and use a modular library like mootools.

Emil said on January 23, 2007

A lot of site today are currently using prototype and script.aculo.us and their own site.js with all those ajax calls, hideMenu(); etc

Wouldn't it be easier just including proto & scriptaculo in the head-tag and then write inline javascript on only specific pages to reduce load time. Say you got a method call postAjaxTopic(); this function is only needed on forum.php and not in the entire project, but still "js gurus" say that you should avoid inline js.

Jonathan Snook said on January 23, 2007

Emil: it depends on how many pages said script will run. If the code is only ever used on one page then including an on-page <script> is fine (and preferred, imho). What most people mean when they say inline JS, is the stuff that's planted directly on to tags like onclick attributes or href's using javascript:.

Aaron Newton said on January 23, 2007

Jonathan, I also highly recommend NaturalDocs (naturaldocs.org). It's a perl script that will take your inline documentation and turn it into an html site that's searchable and browsable. I used this for Mootools docs and then again on our own (CNET) and it works great.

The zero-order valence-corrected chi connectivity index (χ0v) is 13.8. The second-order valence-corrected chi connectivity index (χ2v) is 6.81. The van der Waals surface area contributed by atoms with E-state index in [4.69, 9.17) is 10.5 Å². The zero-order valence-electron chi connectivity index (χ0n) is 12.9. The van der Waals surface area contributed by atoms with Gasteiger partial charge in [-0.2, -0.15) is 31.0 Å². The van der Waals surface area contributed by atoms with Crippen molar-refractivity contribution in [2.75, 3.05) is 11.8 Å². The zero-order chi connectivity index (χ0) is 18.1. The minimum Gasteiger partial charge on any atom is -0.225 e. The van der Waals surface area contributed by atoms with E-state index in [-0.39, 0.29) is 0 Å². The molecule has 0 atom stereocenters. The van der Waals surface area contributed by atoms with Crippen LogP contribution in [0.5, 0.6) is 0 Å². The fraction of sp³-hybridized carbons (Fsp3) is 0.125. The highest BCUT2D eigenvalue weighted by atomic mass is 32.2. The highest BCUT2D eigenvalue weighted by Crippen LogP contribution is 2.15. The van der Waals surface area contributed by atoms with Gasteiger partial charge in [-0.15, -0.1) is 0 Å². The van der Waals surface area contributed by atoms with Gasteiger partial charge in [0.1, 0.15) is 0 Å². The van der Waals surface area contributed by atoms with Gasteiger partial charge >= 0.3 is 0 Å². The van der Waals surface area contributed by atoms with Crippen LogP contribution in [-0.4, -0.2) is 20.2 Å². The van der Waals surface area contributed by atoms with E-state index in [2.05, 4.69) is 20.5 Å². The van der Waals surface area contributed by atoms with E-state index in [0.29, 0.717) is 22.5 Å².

Put it together with something like /packer/ and you have a way to keep track of everything you write.

Andy Kant said on January 23, 2007

I agree with Uriel. When you're using something like Dean Edwards' packer, variable name lengths don't really matter. I usually keep most of my variable names pretty short though (obj, el, arr...).

Also, I can't agree more with you about hungarian notation. I didn't know that it had a name; I just thought it was something annoying that people did.

Poncho said on January 23, 2007

I totally agree. I'm a bit of a "best practices" junkie, with common tasks written as functions (sometimes namespaced depending on usage) linked out as a separate script. If a lot of script is needed only on one area of the site, it will only be included there.

I wrote all of my own javascript taking inspiration from various JS libraries until I descovered jQuery which is just about the right size at 19kb with functionality I wouldn't have to gumption to write on my own.

As far as variable naming goes, I always use short but descriptive names: element, anchors, fieldGroup etc.

I'd love to see what would happen if the guys behind jQuery, Prototype & MooTools collaborated on a JS framework. All of the above have similar goals but go about them in completely different ways.

Cheers;
Poncho

Sorry, comments are closed for this post. If you have any further questions or comments, feel free to send them to me directly.
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